Electric Car Vending Machines Used To Curb Pollution And Gridlock In China
Cities struggling with smog are cutting down on gas-powered cars
According to Treehugger.com, the vending machines are from a company called Kandi Technologies Group (KTG), and are based on an already successful bike-sharing vending machine model. It works likes this: A user first calls up a small electric vehicle. Robots remove one from a vertical stack and deposit it through a door, completely ready to roll. When the driver is done they simply return the vehicle to the machine. No new parking spot required.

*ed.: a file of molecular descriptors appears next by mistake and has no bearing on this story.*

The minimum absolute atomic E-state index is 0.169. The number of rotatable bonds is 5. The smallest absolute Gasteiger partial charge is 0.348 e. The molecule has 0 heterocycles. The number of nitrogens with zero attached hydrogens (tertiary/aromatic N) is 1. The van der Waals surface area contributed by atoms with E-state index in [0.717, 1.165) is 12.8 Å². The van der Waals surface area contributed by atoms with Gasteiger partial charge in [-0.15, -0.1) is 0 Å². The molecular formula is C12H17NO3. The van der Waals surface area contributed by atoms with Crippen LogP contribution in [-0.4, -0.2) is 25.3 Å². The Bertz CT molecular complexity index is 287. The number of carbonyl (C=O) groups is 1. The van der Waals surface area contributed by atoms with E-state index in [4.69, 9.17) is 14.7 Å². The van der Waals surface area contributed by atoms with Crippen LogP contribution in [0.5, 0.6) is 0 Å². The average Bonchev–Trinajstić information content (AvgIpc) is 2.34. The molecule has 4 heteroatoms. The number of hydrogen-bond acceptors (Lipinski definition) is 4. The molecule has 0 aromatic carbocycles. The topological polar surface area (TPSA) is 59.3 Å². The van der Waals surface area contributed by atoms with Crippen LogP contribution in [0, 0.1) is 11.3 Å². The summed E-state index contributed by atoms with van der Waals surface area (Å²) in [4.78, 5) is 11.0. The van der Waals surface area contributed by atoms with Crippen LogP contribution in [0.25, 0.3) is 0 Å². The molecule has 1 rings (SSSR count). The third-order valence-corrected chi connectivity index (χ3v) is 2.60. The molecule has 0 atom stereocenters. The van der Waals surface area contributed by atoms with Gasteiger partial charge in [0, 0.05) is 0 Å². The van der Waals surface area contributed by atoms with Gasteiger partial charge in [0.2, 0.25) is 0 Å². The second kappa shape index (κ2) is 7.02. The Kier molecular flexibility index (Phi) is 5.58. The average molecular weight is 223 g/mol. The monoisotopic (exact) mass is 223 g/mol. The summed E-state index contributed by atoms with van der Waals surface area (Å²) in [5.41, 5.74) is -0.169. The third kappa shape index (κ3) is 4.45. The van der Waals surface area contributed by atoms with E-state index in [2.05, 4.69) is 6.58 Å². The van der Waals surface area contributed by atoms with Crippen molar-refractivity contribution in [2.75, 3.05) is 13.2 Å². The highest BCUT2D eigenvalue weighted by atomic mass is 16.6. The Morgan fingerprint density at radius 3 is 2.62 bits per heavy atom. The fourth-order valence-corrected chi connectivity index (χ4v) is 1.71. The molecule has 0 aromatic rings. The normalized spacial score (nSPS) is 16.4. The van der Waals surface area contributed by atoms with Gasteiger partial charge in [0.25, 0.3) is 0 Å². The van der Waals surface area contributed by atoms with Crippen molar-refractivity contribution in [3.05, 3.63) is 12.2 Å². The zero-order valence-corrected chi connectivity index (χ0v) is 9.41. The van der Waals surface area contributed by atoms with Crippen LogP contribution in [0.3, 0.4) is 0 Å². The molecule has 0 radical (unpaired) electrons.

KTG has built two such vending machines in China's fourth largest city, Hangzhou. The shared cars can travel 50 miles per hour with a 75-mile range and cost $3.25 per hour to rent. According to documentarian Aaron Rockett, another 18 vending machines are planned in cities like Beijing and Shanghai. All told, the new vending machine plan would result in around 100,000 new electric vehicles on the road by 2017.
The new Chinese middle class wants to own cars, but cities are scrambling to limit the amount of autos on the roads as urban populations continue to boom. The local government in Beijing, for example, is slowly reducing the number of license plates issued while giving a greater share of those license plates to electric vehicles, the The New York Times reported.
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